Show PR –

CONTINUING THROUGH JUNE, 2023) Now at the Grammy Museum in Los Angeles – the organization is currently staging a show built around the late photographer Jim Marshall’s portfolio of shots he took of the Rolling Stones back in 1972 and described in a posting on the site –

According to the museum’s promo text – “In early 1972, the Rolling Stones were putting finishing touches on Exile on Main Street, one of their greatest albums that lead to one of the most raucous, star-studded, and drug-fueled tours in history. The Stones’ trips to Los Angeles – to both record and later perform the album – had one thing in common: photographer Jim Marshall was there to document them. Now you can see never-before-released photos from that period of the band’s history, going behind the camera lens as Marshall’s masterful eye and unlimited access allowed him to capture The Stones’ wild rock and roll energy at their best.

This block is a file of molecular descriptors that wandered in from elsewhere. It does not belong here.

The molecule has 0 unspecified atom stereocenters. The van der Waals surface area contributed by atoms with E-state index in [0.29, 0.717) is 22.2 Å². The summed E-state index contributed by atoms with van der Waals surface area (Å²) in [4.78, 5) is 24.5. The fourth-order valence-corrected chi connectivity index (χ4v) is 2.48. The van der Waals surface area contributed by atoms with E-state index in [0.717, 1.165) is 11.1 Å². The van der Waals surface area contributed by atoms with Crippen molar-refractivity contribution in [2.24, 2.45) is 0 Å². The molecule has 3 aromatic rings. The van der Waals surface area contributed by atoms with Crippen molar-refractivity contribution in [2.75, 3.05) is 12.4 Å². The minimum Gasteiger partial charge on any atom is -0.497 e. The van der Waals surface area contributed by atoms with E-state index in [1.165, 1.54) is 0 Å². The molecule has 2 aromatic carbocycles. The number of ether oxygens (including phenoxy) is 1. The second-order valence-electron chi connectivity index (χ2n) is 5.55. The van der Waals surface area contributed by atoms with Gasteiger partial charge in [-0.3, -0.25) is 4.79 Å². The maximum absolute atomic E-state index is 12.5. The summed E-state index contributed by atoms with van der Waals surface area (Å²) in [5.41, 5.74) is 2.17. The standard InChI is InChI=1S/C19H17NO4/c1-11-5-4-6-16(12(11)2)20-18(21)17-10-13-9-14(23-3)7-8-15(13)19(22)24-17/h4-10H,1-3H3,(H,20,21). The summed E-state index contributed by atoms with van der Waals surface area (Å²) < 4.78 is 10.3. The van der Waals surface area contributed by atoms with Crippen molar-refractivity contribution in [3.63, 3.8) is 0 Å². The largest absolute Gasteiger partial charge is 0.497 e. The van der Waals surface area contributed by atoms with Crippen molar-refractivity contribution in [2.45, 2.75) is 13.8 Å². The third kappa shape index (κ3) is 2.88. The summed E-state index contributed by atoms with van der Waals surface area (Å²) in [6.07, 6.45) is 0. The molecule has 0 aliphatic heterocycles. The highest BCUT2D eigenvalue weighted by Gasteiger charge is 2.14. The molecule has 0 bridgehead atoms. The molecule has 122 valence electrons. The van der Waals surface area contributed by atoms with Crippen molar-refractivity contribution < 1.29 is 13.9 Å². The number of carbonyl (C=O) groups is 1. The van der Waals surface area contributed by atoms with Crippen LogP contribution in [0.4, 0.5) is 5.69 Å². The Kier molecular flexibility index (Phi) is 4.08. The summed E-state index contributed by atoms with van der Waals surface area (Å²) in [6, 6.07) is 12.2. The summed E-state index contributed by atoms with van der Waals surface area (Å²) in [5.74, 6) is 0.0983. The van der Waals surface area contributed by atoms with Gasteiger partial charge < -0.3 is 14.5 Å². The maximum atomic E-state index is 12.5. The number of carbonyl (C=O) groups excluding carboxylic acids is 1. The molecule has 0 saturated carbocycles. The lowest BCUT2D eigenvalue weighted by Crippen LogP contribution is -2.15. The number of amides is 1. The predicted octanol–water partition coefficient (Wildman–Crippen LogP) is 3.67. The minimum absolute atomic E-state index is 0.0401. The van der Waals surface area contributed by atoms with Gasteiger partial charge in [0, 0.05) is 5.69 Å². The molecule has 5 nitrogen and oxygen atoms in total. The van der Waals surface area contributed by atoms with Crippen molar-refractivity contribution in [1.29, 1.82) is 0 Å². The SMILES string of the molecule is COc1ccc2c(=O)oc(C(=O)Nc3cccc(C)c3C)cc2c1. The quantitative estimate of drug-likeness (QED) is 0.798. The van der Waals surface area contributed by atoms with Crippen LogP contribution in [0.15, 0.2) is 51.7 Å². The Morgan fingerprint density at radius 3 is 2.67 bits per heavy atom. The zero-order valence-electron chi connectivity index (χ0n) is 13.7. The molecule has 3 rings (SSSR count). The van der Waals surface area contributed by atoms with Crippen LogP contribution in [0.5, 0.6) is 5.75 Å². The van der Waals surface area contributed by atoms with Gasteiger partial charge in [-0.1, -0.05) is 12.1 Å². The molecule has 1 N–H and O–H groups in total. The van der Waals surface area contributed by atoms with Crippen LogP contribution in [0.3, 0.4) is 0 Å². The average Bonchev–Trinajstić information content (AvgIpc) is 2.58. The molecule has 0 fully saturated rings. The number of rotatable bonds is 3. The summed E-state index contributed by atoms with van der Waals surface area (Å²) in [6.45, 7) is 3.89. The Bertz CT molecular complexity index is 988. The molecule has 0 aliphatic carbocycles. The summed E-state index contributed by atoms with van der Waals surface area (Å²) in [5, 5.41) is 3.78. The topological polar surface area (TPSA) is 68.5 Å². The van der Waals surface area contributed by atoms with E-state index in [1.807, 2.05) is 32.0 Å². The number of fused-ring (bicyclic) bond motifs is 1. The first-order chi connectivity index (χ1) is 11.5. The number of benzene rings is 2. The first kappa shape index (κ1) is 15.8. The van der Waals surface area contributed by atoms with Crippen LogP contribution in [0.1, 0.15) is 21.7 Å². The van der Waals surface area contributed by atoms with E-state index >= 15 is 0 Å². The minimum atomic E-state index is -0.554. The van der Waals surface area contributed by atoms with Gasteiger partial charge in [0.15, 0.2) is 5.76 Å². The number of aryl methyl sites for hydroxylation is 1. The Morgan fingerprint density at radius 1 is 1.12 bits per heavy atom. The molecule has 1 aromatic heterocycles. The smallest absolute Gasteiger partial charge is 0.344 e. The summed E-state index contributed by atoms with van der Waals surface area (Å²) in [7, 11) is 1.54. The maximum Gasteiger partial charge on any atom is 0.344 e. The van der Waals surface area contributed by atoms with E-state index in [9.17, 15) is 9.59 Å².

The Rolling Stones 1972: Photographs By Jim Marshall is on display on the museum’s Fourth Floor Mike Curb Gallery until June 4th, 2023, with more info and tickets available via the link –

Notable examples of Marshall’s album cover work – Allman Brothers Band – Live At Fillmore East; Moby Grape – Moby Grape and Commander Cody’s Country Cassanova, among others. Born in 1936 in Chicago, Illinois and spending his early years in the pro photo business shooting memorable images for record labels such as ABC, Columbia and Atlantic Records and also The Saturday Evening Post newspaper, ehe 1970s found Jim continuing his streak of award-winning images, many of which graced the covers of Rolling Stone and LIFE magazines, including photos of the Rolling Stones, Willie Nelson, T-Rex, Joni Mitchell, jazz greats Carmen Mcrae and Dizzy Gillespie and Karl Malden and Michael Douglas on the set of the TV series Streets of San Francisco. Jim died in 2010, but you can still page through his portfolio and purchase prints on his “official” web site –